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Mat ta’ovala

Mat ta’ovala

Place: Tonga
Category: Ritual

leaf strips, Tonga, l. 149 cm, w. 165 cm, Inv. Oz 141

Humphrey No. 114: ‘Another [neatly made plantain leaf Mat] with very broad chequered stripes formed with plantain leaf dyed black & running Corner-wise, from the Friendly Isles.’

This mat is plaited out of leaf strips c. 3 mm wide. The light brown strips are plaited diagonally and are without a pattern. The patterns in the dark diagonals arise because light and dark brown leaf strips are interwoven in different ways. Herring-bone patterns (chevron), checks combined with one another, squares, triangles and other geometric patterns may be recognised on the surface. Three edges are straight and closed; on one edge it may be seen that the mat has been cut apart (cf. Kaeppler 1978a: 217).

Kaeppler (1971: 211, PI. 2a) mentioned a similar pandanus mat in Oxford with unpatterned light, and patterned dark diagonals. In contrast to the Göttingen mat however, the diagonal stripes are not continuously plaited into the mat. Certain matapule (ceremonial attendants) wore mats of this type. Another mat similar to the Göttingen piece Oz 141 is to be found in Florence (Kaeppler 1978b: 103).

The ‘Friendly Islands’ are stated in the Göttingen inventory as being the origin of the mat Oz 141. In contrast, there is a photograph of a mat in the catalogue ‘Ozeanien. Kunst und Kultur’ (Kaeppler e.a. 1994b: 501 and Fig. 383) which is almost identical to the one in Göttingen. The origin is given as the Cook Islands, because the photograph features the caption ‘Mat, Cook Islands, detail. Pandanus fibres’. This mat is now located in the British Museum in London. For further details of mats of the Cook Islands, see also Hiroa (1927 and 1944). Inken Köhler, Ulrike Rehr, Gundolf Krüger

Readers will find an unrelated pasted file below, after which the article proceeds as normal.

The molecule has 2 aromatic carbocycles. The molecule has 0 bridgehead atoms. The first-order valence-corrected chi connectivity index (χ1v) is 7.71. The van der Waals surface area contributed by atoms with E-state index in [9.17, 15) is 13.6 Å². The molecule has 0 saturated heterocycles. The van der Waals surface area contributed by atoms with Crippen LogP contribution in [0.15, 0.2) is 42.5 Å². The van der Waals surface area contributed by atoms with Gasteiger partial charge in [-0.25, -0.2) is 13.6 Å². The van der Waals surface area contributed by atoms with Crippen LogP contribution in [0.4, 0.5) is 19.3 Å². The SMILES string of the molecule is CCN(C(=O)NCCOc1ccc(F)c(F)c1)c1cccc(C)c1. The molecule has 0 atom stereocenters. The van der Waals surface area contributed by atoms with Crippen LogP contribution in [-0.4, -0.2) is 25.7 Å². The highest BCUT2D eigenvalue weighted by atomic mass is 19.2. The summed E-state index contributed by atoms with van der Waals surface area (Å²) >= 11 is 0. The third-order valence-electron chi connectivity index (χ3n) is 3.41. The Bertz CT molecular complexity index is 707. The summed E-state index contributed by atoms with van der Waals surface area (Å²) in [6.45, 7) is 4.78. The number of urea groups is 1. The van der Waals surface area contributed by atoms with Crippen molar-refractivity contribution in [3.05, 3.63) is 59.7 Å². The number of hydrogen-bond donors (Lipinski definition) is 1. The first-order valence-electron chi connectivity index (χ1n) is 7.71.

Hiroa, Te Rangi, The Material Culture of the Cook Islands (Atitutaki), New Plymouth, 1927.

Hiroa, Te Rangi, Arts and Crafts of the Cook Islands, Bernice P Bishop Museum Bulletin, vol. 179, Honolulu, 1944.

Kaeppler, Adrienne L, ‘Eighteenth century Tonga: new interpretations of Tongan society and material culture at the time of Captain Cook’, Man, 1971, vol. 6, no. 2, pp. 204-220, plates 1-6.

Kaeppler, Adrienne L, ‘Artificial Curiosities’ Being An Exposition of Native Manufactures Collected on the Three Pacific Voyages of Captain James Cook RN [Exhibition catalogue], Bishop Museum Press, Honolulu, 1978a.

Kaeppler, Adrienne L, Cook Voyage Artifacts in Leningrad, Berne and Florence Museums, Bishop Museum Press, Honolulu, 1978b.

Kaeppler, Adrienne L, Kaufmann, Christian and Newton, Douglas (Hrsg.), 1994, Ozeanien. Kunst und Kultur, Freiburg i. Br. 1994.

Related artefacts

Mat fala, Hanover 1854, No. 9


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